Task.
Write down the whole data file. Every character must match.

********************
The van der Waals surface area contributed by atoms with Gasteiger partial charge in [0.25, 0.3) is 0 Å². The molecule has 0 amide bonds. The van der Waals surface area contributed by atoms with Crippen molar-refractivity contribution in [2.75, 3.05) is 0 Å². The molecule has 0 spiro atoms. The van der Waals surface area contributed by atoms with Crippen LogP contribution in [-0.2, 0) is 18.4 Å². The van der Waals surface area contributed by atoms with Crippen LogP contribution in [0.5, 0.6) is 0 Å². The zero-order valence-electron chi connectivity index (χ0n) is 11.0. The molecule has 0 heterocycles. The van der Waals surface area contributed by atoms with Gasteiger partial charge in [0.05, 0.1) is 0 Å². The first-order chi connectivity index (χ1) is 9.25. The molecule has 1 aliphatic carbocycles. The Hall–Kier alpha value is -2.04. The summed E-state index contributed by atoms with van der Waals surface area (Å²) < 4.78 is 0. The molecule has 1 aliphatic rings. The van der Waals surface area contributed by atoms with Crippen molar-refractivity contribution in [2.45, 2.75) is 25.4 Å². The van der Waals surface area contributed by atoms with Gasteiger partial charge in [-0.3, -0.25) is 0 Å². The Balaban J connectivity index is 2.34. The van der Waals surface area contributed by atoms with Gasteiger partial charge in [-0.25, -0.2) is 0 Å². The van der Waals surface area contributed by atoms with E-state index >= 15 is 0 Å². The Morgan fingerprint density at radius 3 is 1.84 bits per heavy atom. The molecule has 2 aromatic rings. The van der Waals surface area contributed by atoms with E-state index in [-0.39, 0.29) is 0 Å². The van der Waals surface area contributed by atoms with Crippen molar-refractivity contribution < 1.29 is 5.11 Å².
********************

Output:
The van der Waals surface area contributed by atoms with Gasteiger partial charge in [0.25, 0.3) is 0 Å². The molecule has 0 amide bonds. The van der Waals surface area contributed by atoms with Crippen molar-refractivity contribution in [2.75, 3.05) is 0 Å². The molecule has 0 spiro atoms. The van der Waals surface area contributed by atoms with Crippen LogP contribution in [-0.2, 0) is 18.4 Å². The van der Waals surface area contributed by atoms with Crippen LogP contribution in [0.5, 0.6) is 0 Å². The zero-order valence-electron chi connectivity index (χ0n) is 11.0. The molecule has 0 heterocycles. The van der Waals surface area contributed by atoms with Gasteiger partial charge in [0.05, 0.1) is 0 Å². The first-order chi connectivity index (χ1) is 9.25. The molecule has 1 aliphatic carbocycles. The Hall–Kier alpha value is -2.04. The summed E-state index contributed by atoms with van der Waals surface area (Å²) < 4.78 is 0. The molecule has 1 aliphatic rings. The van der Waals surface area contributed by atoms with Crippen molar-refractivity contribution in [2.45, 2.75) is 25.4 Å². The van der Waals surface area contributed by atoms with Gasteiger partial charge in [-0.3, -0.25) is 0 Å². The Balaban J connectivity index is 2.34. The van der Waals surface area contributed by atoms with Gasteiger partial charge in [-0.25, -0.2) is 0 Å². The van der Waals surface area contributed by atoms with E-state index >= 15 is 0 Å². The Morgan fingerprint density at radius 3 is 1.84 bits per heavy atom. The molecule has 2 aromatic rings. The van der Waals surface area contributed by atoms with E-state index in [-0.39, 0.29) is 0 Å². The van der Waals surface area contributed by atoms with Crippen molar-refractivity contribution < 1.29 is 5.11 Å².